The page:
When I started project acquisition and management for Fraunhofer IUCT (now IME) in the field of research and development of fish full life cycle tests, as well as of GLP studies using flow-through systems, I got to know Thomas Knacker as a strong competitor, since ECT and Fraunhofer IUCT shared objectives (applied research and contract work), approaches (regulatory concept development) and clients (regulatory authorities and industry). But at the same time, Thomas turned out to be a person much more interested in the scientific development of an issue than in claiming exclusive rights to it. Even for contract work, Thomas was willing to share his extensive experience. For instance, ECT constructed our flow-through facility for radiolabelled substances. In the last twelve years, we closely cooperated in many public research and development projects as well as in GLP studies for industry. Thomas was known for his timely and thorough contributions and was our favourite partner when regulatory needs of chemical safety legislation had to be considered. He was calm and competent as communicative project manager, as well as a moderator of workshops with regulators and industry. As a striking trait of his character, he showed fair-minded openness and diplomacy: Thomas could combine them effortlessly. Besides project cooperation, Thomas was helpful in giving advice for handling problems related to personnel and finance management, talking about strategic vision and sharing political and social opinions. We never acknowledged a close personal relationship, but now I am aware that I have lost a friend.
Thomas Knacker: Impressions of a Gentleman Scientist
Dr Jürg Oliver Straub
I first met Thomas Knacker as the project leader of ERAPharm when I was invited to join the Advisory Board as an industry representative. My first impression has lasted all those years: an unobtrusive man with a gentle manner, a fine sense of humour, an open mind, an intellectual horizon well beyond the limits of science, a quick intellect, high technical competence in environmental research and obvious experience in scientific projects. Together with his sensitive social skills, this set of personality traits allowed him to lead a very diverse group of scientists both softly and gracefully, yet firmly.
After ERAPharm we kept friendly contact through scientific congresses and meetings, as well as through contract work by ECT for the regulatory needs of my company. Particularly in the latter role, he shared his wide experience in environmental fate and effects testing, from strategies to follow to details of single assays, providing both sound and frank advice. It was always a pleasure to be in his company, be it for a day’s work or for a social evening. Altogether, over the years I have learnt a lot from this particular gentleman scientist.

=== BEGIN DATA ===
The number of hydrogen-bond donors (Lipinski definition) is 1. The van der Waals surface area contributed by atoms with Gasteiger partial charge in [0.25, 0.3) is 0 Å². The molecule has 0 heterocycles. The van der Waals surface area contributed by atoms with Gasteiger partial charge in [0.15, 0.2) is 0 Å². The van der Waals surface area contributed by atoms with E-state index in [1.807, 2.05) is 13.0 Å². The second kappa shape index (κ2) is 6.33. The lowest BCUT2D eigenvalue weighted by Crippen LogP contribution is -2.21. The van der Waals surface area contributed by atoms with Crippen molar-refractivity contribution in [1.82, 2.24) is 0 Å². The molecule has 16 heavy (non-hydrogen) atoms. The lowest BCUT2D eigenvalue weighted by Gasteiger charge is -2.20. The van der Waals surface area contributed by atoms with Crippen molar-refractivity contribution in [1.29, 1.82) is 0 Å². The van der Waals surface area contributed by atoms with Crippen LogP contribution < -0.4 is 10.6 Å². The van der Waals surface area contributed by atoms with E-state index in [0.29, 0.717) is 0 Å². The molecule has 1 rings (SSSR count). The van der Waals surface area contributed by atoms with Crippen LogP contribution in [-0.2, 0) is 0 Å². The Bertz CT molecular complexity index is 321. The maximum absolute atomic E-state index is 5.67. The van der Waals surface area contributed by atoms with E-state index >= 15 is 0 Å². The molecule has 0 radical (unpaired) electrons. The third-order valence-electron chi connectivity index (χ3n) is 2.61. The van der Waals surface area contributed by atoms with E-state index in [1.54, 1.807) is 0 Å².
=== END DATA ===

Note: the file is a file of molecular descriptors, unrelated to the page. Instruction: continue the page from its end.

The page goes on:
The news of his untimely demise came unexpectedly and bitterly. As we all do, I miss his staunch, good-humoured, friendly presence. I would like to extend my sincere condolences to his family, his close friends, his collaborators at ECT and his many colleagues in the field of environmental sciences worldwide.
Reflections on Thomas Knacker
Dr Chris Metcalfe
Thomas Knacker worked too hard; an affliction that affects many of us in the field of science. His wife, Margitta affectionately complained that he even brought his laptop on vacations. Yet, I never got the impression that his hard work was motivated by personal ambition, but was rather motivated by a sense of responsibility to his company, his employees and his colleagues that drove him to put in those long hours. To a certain extent, his work defined him as a person and provided him with the network of friends and colleagues that sustained him. My impressions of Thomas are of a man with a nimble mind, who was a fine judge of people and character. He gave of himself unreservedly and with good humour. For these human qualities he will be remembered as a fine colleague and friend. For his scientific track record, he will be remembered as a damned good researcher.